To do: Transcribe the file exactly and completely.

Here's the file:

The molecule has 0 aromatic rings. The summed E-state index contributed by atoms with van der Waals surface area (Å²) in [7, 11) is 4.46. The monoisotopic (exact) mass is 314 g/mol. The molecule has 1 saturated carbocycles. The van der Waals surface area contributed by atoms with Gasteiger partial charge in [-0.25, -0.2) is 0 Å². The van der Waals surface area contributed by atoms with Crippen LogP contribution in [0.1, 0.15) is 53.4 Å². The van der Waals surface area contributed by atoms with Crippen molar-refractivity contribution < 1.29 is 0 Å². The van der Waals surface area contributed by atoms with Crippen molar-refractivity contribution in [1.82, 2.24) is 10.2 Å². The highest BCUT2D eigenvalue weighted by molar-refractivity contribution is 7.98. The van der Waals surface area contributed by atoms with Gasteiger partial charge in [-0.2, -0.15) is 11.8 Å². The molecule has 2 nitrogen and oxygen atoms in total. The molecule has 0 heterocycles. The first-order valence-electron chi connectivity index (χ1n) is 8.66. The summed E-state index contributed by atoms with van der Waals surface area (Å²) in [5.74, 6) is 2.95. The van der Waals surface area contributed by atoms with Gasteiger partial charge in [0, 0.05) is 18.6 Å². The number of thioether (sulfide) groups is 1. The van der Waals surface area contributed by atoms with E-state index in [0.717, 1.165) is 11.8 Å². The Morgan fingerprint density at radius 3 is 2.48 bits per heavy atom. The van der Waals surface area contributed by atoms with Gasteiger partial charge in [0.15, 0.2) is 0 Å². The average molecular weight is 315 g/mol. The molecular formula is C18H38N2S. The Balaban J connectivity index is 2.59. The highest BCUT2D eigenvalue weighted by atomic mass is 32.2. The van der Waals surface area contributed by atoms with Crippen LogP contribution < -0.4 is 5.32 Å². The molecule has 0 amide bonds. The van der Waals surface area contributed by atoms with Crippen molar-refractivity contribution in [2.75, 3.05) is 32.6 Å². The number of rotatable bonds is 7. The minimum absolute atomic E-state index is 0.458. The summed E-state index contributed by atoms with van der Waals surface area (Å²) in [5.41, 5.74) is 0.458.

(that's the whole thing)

The molecule has 0 aromatic rings. The summed E-state index contributed by atoms with van der Waals surface area (Å²) in [7, 11) is 4.46. The monoisotopic (exact) mass is 314 g/mol. The molecule has 1 saturated carbocycles. The van der Waals surface area contributed by atoms with Gasteiger partial charge in [-0.25, -0.2) is 0 Å². The van der Waals surface area contributed by atoms with Crippen LogP contribution in [0.1, 0.15) is 53.4 Å². The van der Waals surface area contributed by atoms with Crippen molar-refractivity contribution < 1.29 is 0 Å². The van der Waals surface area contributed by atoms with Crippen molar-refractivity contribution in [1.82, 2.24) is 10.2 Å². The highest BCUT2D eigenvalue weighted by molar-refractivity contribution is 7.98. The van der Waals surface area contributed by atoms with Gasteiger partial charge in [-0.2, -0.15) is 11.8 Å². The molecule has 2 nitrogen and oxygen atoms in total. The molecule has 0 heterocycles. The first-order valence-electron chi connectivity index (χ1n) is 8.66. The summed E-state index contributed by atoms with van der Waals surface area (Å²) in [5.74, 6) is 2.95. The van der Waals surface area contributed by atoms with Gasteiger partial charge in [0, 0.05) is 18.6 Å². The number of thioether (sulfide) groups is 1. The van der Waals surface area contributed by atoms with E-state index in [0.717, 1.165) is 11.8 Å². The Morgan fingerprint density at radius 3 is 2.48 bits per heavy atom. The van der Waals surface area contributed by atoms with Gasteiger partial charge in [0.15, 0.2) is 0 Å². The average molecular weight is 315 g/mol. The molecular formula is C18H38N2S. The Balaban J connectivity index is 2.59. The highest BCUT2D eigenvalue weighted by atomic mass is 32.2. The van der Waals surface area contributed by atoms with Crippen LogP contribution < -0.4 is 5.32 Å². The molecule has 0 amide bonds. The van der Waals surface area contributed by atoms with Crippen molar-refractivity contribution in [2.75, 3.05) is 32.6 Å². The number of rotatable bonds is 7. The minimum absolute atomic E-state index is 0.458. The summed E-state index contributed by atoms with van der Waals surface area (Å²) in [5.41, 5.74) is 0.458.